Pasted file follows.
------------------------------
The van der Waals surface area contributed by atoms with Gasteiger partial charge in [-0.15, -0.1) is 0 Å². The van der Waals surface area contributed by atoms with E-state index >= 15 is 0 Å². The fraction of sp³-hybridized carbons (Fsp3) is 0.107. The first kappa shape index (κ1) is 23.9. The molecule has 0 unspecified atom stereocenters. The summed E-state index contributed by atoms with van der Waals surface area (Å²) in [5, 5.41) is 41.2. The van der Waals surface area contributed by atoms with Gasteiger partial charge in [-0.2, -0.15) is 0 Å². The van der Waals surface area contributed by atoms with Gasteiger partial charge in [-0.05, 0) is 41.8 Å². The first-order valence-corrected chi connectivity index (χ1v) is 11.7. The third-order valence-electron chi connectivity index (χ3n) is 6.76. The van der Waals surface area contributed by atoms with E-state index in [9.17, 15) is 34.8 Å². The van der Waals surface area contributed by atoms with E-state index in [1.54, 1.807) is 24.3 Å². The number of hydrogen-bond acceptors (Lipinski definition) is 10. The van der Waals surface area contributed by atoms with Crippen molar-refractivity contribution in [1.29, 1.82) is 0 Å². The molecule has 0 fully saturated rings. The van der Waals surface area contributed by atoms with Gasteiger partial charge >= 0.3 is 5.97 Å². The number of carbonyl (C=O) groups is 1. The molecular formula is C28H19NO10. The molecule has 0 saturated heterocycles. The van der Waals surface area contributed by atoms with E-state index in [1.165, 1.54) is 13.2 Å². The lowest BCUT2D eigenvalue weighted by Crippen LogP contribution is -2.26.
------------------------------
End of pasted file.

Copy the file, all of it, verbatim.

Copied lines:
The van der Waals surface area contributed by atoms with Gasteiger partial charge in [-0.15, -0.1) is 0 Å². The van der Waals surface area contributed by atoms with E-state index >= 15 is 0 Å². The fraction of sp³-hybridized carbons (Fsp3) is 0.107. The first kappa shape index (κ1) is 23.9. The molecule has 0 unspecified atom stereocenters. The summed E-state index contributed by atoms with van der Waals surface area (Å²) in [5, 5.41) is 41.2. The van der Waals surface area contributed by atoms with Gasteiger partial charge in [-0.2, -0.15) is 0 Å². The van der Waals surface area contributed by atoms with Gasteiger partial charge in [-0.05, 0) is 41.8 Å². The first-order valence-corrected chi connectivity index (χ1v) is 11.7. The third-order valence-electron chi connectivity index (χ3n) is 6.76. The van der Waals surface area contributed by atoms with E-state index in [9.17, 15) is 34.8 Å². The van der Waals surface area contributed by atoms with E-state index in [1.54, 1.807) is 24.3 Å². The number of hydrogen-bond acceptors (Lipinski definition) is 10. The van der Waals surface area contributed by atoms with Crippen molar-refractivity contribution in [1.29, 1.82) is 0 Å². The molecule has 0 fully saturated rings. The van der Waals surface area contributed by atoms with Gasteiger partial charge >= 0.3 is 5.97 Å². The number of carbonyl (C=O) groups is 1. The molecular formula is C28H19NO10. The molecule has 0 saturated heterocycles. The van der Waals surface area contributed by atoms with E-state index in [1.165, 1.54) is 13.2 Å². The lowest BCUT2D eigenvalue weighted by Crippen LogP contribution is -2.26.